"Cool as a cucumber" takes on a new meaning with this great dish I "recently" found. As we're heading into warmer weather, I thought I'd make this cucumber salad. Cucumber salads are all more or less the same; though delicious, the formula can get a bit dull. This recipe from Sustainable Pantry, however has a decidedly Asian twist with the incorporation of sesame oil and seaweed. Don't let the seaweed turn you off; in addition to all the nutrients and health benefits seaweed provides, it has a wonderful flavor reminiscent of the ocean's bounty. This flavor, combined with the intoxicating aroma of sesame seed oil, makes for a multi-layered experience. The cucumbers bring their familiar cold crispness, contrasting the slightly chewy texture of the seaweed. Sesame seed oil, sweet cucumber, tart vinegar, and seaweed combine well for a distinct and enjoyable dish.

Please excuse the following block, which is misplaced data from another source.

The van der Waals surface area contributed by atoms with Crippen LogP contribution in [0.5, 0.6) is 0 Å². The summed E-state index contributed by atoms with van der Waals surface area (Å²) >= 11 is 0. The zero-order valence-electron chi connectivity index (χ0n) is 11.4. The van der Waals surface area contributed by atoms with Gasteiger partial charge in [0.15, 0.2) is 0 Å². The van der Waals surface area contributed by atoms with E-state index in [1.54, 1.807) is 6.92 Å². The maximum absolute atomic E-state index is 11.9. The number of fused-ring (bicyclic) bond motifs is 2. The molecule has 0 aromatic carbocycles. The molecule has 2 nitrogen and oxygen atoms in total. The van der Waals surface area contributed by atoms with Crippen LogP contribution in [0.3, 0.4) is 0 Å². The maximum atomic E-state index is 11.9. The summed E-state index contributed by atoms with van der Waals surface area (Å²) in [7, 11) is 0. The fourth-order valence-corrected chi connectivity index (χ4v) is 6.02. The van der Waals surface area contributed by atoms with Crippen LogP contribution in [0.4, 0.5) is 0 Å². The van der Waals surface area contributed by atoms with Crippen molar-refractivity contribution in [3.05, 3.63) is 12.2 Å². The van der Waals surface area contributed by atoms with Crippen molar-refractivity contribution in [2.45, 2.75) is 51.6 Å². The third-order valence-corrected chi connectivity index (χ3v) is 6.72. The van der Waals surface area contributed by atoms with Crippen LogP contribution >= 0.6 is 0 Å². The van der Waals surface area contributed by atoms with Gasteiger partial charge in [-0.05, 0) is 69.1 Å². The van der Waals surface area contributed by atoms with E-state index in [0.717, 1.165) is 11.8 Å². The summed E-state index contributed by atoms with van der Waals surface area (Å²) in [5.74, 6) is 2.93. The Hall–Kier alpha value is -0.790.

I used frozen hai dai (海帶) and dried wakame along with a little hijiki when I made this cucumber seaweed salad. Hai dai is a Chinese salted kelp, and the same one I used in Miso Soup and Bean Sprout Soup. (You can see what it looks like in those pictures.) It's the thicker kind you can usually find at the Asian grocery tied in knots or sliced. I'm not sure of the proper English name, but here's the Wikipedia link. Wakame is a Japanese seaweed often used in Miso Soup. For the Hai Dai, I just chopped it up, and for the wakame, I just crunched it up a bit more. I didn't rehydrate the wakame before using since I figured it'd be tastier if I let it hydrate in the cucumbers/rice vinegar/sesame oil instead of water. Plus, then you don't have to worry about draining the salad or having pools of liquid at the bottom since the seaweed will soak it up! Now, there's a multi-tasker. :)
Yield: 2 servings
|1||cucumber, sliced and quartered|
|1 teaspoon||sesame oil|
|1 tablespoon||rice vinegar|
|1. Gather all materials.|
|2. Combine all materials and shake together.|